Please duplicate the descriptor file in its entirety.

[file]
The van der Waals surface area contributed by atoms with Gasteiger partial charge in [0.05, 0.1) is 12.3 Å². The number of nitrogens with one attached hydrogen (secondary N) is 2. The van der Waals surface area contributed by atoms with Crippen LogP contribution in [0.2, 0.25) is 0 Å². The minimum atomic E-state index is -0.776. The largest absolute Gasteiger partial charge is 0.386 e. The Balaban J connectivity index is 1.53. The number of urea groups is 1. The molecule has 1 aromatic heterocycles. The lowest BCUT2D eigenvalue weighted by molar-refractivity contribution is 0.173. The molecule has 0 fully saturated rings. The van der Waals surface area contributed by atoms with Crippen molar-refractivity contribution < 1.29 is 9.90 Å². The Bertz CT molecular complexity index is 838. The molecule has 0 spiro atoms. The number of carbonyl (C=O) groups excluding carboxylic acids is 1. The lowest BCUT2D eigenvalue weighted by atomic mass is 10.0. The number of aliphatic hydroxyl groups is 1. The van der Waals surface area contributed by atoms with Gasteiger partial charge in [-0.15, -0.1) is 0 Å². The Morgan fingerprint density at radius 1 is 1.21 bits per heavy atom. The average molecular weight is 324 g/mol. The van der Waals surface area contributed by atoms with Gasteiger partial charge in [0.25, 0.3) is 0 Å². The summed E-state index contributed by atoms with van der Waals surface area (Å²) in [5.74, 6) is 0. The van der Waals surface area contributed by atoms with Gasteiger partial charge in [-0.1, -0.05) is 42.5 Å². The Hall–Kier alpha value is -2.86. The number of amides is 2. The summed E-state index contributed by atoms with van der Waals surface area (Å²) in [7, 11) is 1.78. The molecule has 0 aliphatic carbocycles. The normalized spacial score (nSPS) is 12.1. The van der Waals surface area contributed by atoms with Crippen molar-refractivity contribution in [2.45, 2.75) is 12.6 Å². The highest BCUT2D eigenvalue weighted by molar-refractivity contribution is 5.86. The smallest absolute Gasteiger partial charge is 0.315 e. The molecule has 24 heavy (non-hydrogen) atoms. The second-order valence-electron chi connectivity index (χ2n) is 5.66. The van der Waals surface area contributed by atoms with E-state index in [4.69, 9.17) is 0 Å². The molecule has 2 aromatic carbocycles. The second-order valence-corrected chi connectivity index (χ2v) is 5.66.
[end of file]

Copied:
The van der Waals surface area contributed by atoms with Gasteiger partial charge in [0.05, 0.1) is 12.3 Å². The number of nitrogens with one attached hydrogen (secondary N) is 2. The van der Waals surface area contributed by atoms with Crippen LogP contribution in [0.2, 0.25) is 0 Å². The minimum atomic E-state index is -0.776. The largest absolute Gasteiger partial charge is 0.386 e. The Balaban J connectivity index is 1.53. The number of urea groups is 1. The molecule has 1 aromatic heterocycles. The lowest BCUT2D eigenvalue weighted by molar-refractivity contribution is 0.173. The molecule has 0 fully saturated rings. The van der Waals surface area contributed by atoms with Crippen molar-refractivity contribution < 1.29 is 9.90 Å². The Bertz CT molecular complexity index is 838. The molecule has 0 spiro atoms. The number of carbonyl (C=O) groups excluding carboxylic acids is 1. The lowest BCUT2D eigenvalue weighted by atomic mass is 10.0. The number of aliphatic hydroxyl groups is 1. The van der Waals surface area contributed by atoms with Gasteiger partial charge in [-0.15, -0.1) is 0 Å². The Morgan fingerprint density at radius 1 is 1.21 bits per heavy atom. The average molecular weight is 324 g/mol. The van der Waals surface area contributed by atoms with Gasteiger partial charge in [0.25, 0.3) is 0 Å². The summed E-state index contributed by atoms with van der Waals surface area (Å²) in [5.74, 6) is 0. The van der Waals surface area contributed by atoms with Gasteiger partial charge in [-0.1, -0.05) is 42.5 Å². The Hall–Kier alpha value is -2.86. The number of amides is 2. The summed E-state index contributed by atoms with van der Waals surface area (Å²) in [7, 11) is 1.78. The molecule has 0 aliphatic carbocycles. The normalized spacial score (nSPS) is 12.1. The van der Waals surface area contributed by atoms with Crippen molar-refractivity contribution in [2.45, 2.75) is 12.6 Å². The highest BCUT2D eigenvalue weighted by molar-refractivity contribution is 5.86. The smallest absolute Gasteiger partial charge is 0.315 e. The molecule has 24 heavy (non-hydrogen) atoms. The second-order valence-electron chi connectivity index (χ2n) is 5.66. The van der Waals surface area contributed by atoms with E-state index in [4.69, 9.17) is 0 Å². The molecule has 2 aromatic carbocycles. The second-order valence-corrected chi connectivity index (χ2v) is 5.66.